Interview: Mark Oates – Love Burns

Over the last two years, State Opera South Australia has been presenting a collection of almost forgotten Australian operas with their Lost Operas of Oz series. Love Burns, composed by South Australian composer Graeme Koehne, was part of this series in 2021.

Starting this week, State Opera South Australia will be re-staging Love Burns and taking it on the road for a regional tour of Australia. The cast includes South Australian treasure, Mark Oates, who graciously spent some time with me to talk about the importances of the arts in Australia, Love Burns, and how he came to discover this unique Australian work.

“In true form, like a lot of these things, I was asked to play a role. I feel bad in a way, because the opera’s composer, Graeme Koehne, was my orchestration lecturer when I was at university. I’ve heard a lot of his orchestral work, but I had no idea that he had even written an opera. But when I heard it for the first time, it really captured me. It premiered at the 1992 Adelaide Festival, but it was only a few years ago that I first discovered this amazing opera.”

Mark discussed with me the importance of the Lost Operas Of Oz series in bringing back into circulation these almost forgotten Australian works.

“It’s hugely important. Not only is it important for these composers and our operatic cannon, but it is important to tell stories in the Australian vernacular. I’ve been involved with the Lost Operas Of Oz project, run by State Opera South Australia, as a performer or assistant directing. I was involved in five of these shows: Boojum!, Christina’s World, Madeline Lee, Voss and Love Burns. It’s been fascinating to explore these works. Whilst the Love Burns story is in its essence an American story, as it’s based on the Lonely Hearts killers in the 1940, it’s told from a very Australian perspective. It’s a really interesting way to explore your craft and share this craft with Australian audiences.”

Love Burns is about to embark on a regional tour of Australia. It must be a great feeling to take a show like this on the road, especially after the last few years we have had.

“It is very exciting to be able to take stories to places in the country that don’t necessarily see this kind of art. Bands tour, individual musicians tour, and there is an amazing live music scene that runs through regional Australia, but this kind of production work is really difficult to get out. It is an expensive prospect to take this kind of work out to regional Australia so it is really exciting to share Love Burns with these audiences over the next month.”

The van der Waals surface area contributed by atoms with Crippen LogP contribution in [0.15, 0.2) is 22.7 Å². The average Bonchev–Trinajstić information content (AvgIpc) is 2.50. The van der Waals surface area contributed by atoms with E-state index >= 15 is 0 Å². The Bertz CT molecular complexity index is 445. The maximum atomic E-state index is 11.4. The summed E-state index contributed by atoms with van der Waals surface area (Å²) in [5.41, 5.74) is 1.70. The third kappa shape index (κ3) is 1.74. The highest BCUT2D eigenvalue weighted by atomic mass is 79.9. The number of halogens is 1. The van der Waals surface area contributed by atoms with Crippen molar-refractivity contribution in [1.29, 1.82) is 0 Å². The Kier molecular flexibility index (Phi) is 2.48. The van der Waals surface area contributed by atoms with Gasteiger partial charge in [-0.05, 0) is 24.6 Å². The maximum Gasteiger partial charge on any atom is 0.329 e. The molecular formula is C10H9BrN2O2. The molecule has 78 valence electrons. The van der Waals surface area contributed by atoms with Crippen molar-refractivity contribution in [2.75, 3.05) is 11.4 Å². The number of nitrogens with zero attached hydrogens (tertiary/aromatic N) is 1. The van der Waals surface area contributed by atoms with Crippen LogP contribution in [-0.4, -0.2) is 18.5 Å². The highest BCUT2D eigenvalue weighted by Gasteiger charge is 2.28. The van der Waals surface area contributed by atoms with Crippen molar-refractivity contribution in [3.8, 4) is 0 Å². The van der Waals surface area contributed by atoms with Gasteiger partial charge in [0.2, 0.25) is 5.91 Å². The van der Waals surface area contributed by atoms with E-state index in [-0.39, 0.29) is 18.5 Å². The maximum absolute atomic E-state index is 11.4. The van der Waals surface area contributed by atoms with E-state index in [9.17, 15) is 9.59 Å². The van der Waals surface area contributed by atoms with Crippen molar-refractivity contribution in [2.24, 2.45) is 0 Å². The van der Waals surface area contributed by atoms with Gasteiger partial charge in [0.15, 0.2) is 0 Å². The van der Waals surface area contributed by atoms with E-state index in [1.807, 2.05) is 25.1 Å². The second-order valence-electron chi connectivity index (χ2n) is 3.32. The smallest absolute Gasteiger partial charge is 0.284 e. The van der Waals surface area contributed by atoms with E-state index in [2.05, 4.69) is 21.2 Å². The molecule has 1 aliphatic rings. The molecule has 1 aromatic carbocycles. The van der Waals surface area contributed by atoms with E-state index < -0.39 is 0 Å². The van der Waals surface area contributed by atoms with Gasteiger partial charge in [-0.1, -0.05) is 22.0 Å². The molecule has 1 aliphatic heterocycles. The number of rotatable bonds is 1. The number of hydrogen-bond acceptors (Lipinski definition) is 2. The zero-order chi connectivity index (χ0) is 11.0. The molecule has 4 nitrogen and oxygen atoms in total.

I asked Mark about the importance of taking the arts out to some of these regional centres to make the arts accessible for everyone.

“Art is life. For me there is no way to seperate the Arts from everything in day to day life. It’s not just for me as an artist, but when you look around there are signs on buildings. They have been sign written, designed by someone and then placed. Before this interview I was listening to a podcast and it had a musical background. Someone listened and then gave some thought to the content of the podcast and then wrote music to support that content. So when I think about the Arts as we present them, we have a story about the human condition, and this story in particular about some pretty tragic human relationships, and Graeme Koehne has worked with a librettist to shape that story so it is interesting and engaging. He then wrote a score to bring this story to life and add passion, tension and drama to it. If that isn’t part of everything we do, the world would be a very boring place. 

“For me in particular, the fact we are going into regional areas, I hope that middle and upper high school schools will also bring students along and expose them to how exciting it is to see a story like this. Of course, these are kids who are exposed to TV and streaming services where music is an integral part of absorbing a story, and live theatre does that in an even more exciting way.”

With a brilliant cast of local South Australians, I was keen to find out what the rehearsal process for Love Burns has been like.

“The rehearsal process has been amazing. For four of the five of us, we are revisiting the work that we put together rather quickly when we first staged it in 2021. Everyone involved in the work for its first season had just rolled off Sweeney Todd on a Saturday night and started rehearsals for Love Burns on the Monday morning. I was invited to join Love Burns rather late in the process, so I was doing all my pre-work for Sweeney and wasn’t able to give the show the same amount of detailed attention I usually would. But now, having a chance to come back and look at it again, and see these scenes fresh and give it the time to really delve into the show, is so good. We are really excited to rediscover the scenes and explore them in more depth to see how much more they can actually be.”

Love Burns opens here in Noarlunga before embarking on a national regional tour, and ending in Port Lincoln on November 26. Further information and tickets can be found at . 

Interviewed by: Ben Stefanoff

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